Saturday, October 3, 2015

Islamic invasion of Europe update (October 3, 2015)

'Unprecedented' migrant breach briefly closes Channel Tunnel
Lille (France) (AFP) - More than 100 migrants stormed the Channel Tunnel early Saturday, penetrating a third of the way through and attacking staff in an incident that halted overnight traffic.

The attempt to go through the tunnel from France to Britain came as the daily flow of thousands of migrants and refugees flocking to Europe's shores showed little sign of easing, with 168,000 migrants and refugees arriving in September alone, UN figures showed.

Most are seeking refuge in Germany or Sweden, but others have continued their journey to France in the hope of somehow crossing the Channel to reach England.

Traffic through the Channel Tunnel, which connects Britain and France, was halted for more than seven hours after a group of 113 migrants stormed into the tunnel in the hope of reaching the other side.

Train journeys resumed Saturday but with delays of up to three hours.

Hungarian FM: Europe will be destabilized if its borders are not protected from mass Muslim migration
Hungary's foreign minister is warning that Europe can be destabilized, first on its peripheries and then even at its center, if countries can't get control of their borders and decrease the influx of migrants.

Peter Szijjarto told the U.N. General Assembly's annual ministerial meeting on Saturday that "this is a mass migration with an unlimited source of supply of people, and if we cannot stop the influx shortly, than this challenge will stay with us for a long time."

Nordic states fret over migrant threat to Schengen
Copenhagen (AFP) - Norwegian Prime Minister Erna Solberg on Saturday said she feared for Europe's borderless Schengen zone and urged countries to shore up their external frontiers in the face of the migrant crisis.

"The challenge for the Nordic region is not an internal one, but the fact that Schengen's outer borders have broken down," Solberg said.

"We must now make sure that the outer borders work," she added as Europe struggles to cope with its worst refugee crisis since World War II.

Schengen, which permits citizens of 26 states including non-EU member Norway to travel without passport formalities, is creaking under the strain of an unending flood of new arrivals with Germany, Austria and Slovakia reimposing border checks.

Solberg, whose Conservative Party is in a ruling coalition with the anti-immigration Progress Party, echoed concerns over Schengen expressed by French President Francois Hollande on Thursday.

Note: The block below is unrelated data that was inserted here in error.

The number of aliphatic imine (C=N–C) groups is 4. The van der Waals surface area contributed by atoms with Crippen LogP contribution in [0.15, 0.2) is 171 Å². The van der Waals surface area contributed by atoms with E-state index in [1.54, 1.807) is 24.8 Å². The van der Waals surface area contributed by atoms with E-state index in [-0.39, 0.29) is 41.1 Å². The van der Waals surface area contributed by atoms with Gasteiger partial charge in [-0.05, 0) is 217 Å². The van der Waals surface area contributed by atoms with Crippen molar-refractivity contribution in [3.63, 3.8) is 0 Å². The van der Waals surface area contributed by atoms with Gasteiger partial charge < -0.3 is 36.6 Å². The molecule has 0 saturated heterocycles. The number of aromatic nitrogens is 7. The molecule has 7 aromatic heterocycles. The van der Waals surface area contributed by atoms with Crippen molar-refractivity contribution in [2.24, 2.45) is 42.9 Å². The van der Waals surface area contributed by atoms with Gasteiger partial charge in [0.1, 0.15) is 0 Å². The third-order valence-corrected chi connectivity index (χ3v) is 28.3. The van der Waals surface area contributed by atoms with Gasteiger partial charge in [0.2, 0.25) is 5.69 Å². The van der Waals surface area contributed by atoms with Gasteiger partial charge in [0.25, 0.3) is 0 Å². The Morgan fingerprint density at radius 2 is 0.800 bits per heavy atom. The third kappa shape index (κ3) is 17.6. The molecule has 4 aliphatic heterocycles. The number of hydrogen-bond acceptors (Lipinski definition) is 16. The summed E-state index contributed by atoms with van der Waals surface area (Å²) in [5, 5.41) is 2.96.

Speaking to AFP, Hollande said Schengen was "in danger" due to the absence of registration centres to distinguish between refugees and economic migrants as EU states seek to share out some 120,000 asylum seekers, most fleeing the war in Syria.

Hollande said if there were no controls at the EU's external borders, states would feel obliged to restore national borders and controls "and it will be the end of Schengen."

Solberg was speaking after a joint meeting with colleagues from fellow Nordic states hosted by Denmark.

Norway controls an external EU frontier with Russia, a border which has been crossed by more than 250 Syrian refugees so far this year.

Sweden's Social Democratic Prime Minister Stefan Lofven said "all those who have the right to asylum should be given it. Those who do not have the right should be sent back."

And Danish counterpart Lars Lokke Rasmussen, a Liberal, agreed, saying: "Those who do not need protection should be sent back as quickly as possible."

The crisis has sparked some disagreement between the Nordic states with Stockholm criticising Copenhagen for waving through some migrants to Sweden to make asylum claims.

Finland then criticised Sweden for doing the same in allowing a group of mainly Iraqi migrants to cross the border to make their own claims.

Muslim migrant crisis boosts Austria far-right ahead of Vienna vote
Vienna (AFP) - Austria's far-right Freedom Party (FPOe) has drawn nearly even with the ruling Social Democrats (SPOe) in Vienna ahead of October 11 elections in the capital city state, according to a poll published Saturday.

According to the survey, the FPOe would win some 35 percent of the vote, just one point short of the SPOe, which has controlled the Austrian capital since 1945.

The FPOe, led by 46-year-old Hans-Christian Strache, has gained steadily in the polls since the spring, thanks in part to the migrant crisis, like other far-right parties across Europe.

In recent months Austria has become a major transit country for tens of thousands of migrants entering from Hungary -- having travelled up through the western Balkans -- bound for northern Europe, in particular Germany.

EU President Tusk: Migrants 'Part of Bargaining, Hybrid War'
EU Council President Donald Tusk has accused foreign leaders of using the migrant crisis to stir divisions within the EU.

At a conference in the resort town of Sopot in Poland, Tusk has warned migrants are turning into an element of the political confrontation, bargaining and "hybrid war" whose roots can be traced back to the developments in Crimea and Eastern Ukraine.

AFP quotes him as saying: "For the first time in my political career I have heard politicians openly declaring that the refugees heading to Europe are their method of getting [us] to act a certain way."

Tusk did not go into details, but warned the "military solutions in Syria proposed by some countries" carries out additional risks of deepening the migrant crisis.

He also added he was not only "talking about Russia."